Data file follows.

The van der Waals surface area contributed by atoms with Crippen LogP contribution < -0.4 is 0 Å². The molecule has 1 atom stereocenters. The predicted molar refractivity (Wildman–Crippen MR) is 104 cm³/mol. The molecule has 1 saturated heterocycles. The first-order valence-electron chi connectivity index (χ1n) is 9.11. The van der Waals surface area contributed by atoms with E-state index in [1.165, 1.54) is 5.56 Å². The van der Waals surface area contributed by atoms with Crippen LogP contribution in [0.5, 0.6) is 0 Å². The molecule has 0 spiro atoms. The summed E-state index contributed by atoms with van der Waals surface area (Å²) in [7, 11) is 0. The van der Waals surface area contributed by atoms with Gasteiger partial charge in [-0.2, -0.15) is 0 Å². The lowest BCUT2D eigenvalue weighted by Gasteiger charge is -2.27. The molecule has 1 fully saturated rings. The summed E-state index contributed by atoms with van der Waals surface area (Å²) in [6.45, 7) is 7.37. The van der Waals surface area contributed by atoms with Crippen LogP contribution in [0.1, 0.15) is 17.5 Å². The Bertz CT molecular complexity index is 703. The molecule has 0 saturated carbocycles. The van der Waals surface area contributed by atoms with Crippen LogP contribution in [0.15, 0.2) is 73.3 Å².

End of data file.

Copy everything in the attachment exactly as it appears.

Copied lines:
The van der Waals surface area contributed by atoms with Crippen LogP contribution < -0.4 is 0 Å². The molecule has 1 atom stereocenters. The predicted molar refractivity (Wildman–Crippen MR) is 104 cm³/mol. The molecule has 1 saturated heterocycles. The first-order valence-electron chi connectivity index (χ1n) is 9.11. The van der Waals surface area contributed by atoms with E-state index in [1.165, 1.54) is 5.56 Å². The van der Waals surface area contributed by atoms with Crippen LogP contribution in [0.5, 0.6) is 0 Å². The molecule has 0 spiro atoms. The summed E-state index contributed by atoms with van der Waals surface area (Å²) in [7, 11) is 0. The van der Waals surface area contributed by atoms with Gasteiger partial charge in [-0.2, -0.15) is 0 Å². The lowest BCUT2D eigenvalue weighted by Gasteiger charge is -2.27. The molecule has 1 fully saturated rings. The summed E-state index contributed by atoms with van der Waals surface area (Å²) in [6.45, 7) is 7.37. The van der Waals surface area contributed by atoms with Crippen LogP contribution in [0.1, 0.15) is 17.5 Å². The Bertz CT molecular complexity index is 703. The molecule has 0 saturated carbocycles. The van der Waals surface area contributed by atoms with Crippen LogP contribution in [0.15, 0.2) is 73.3 Å².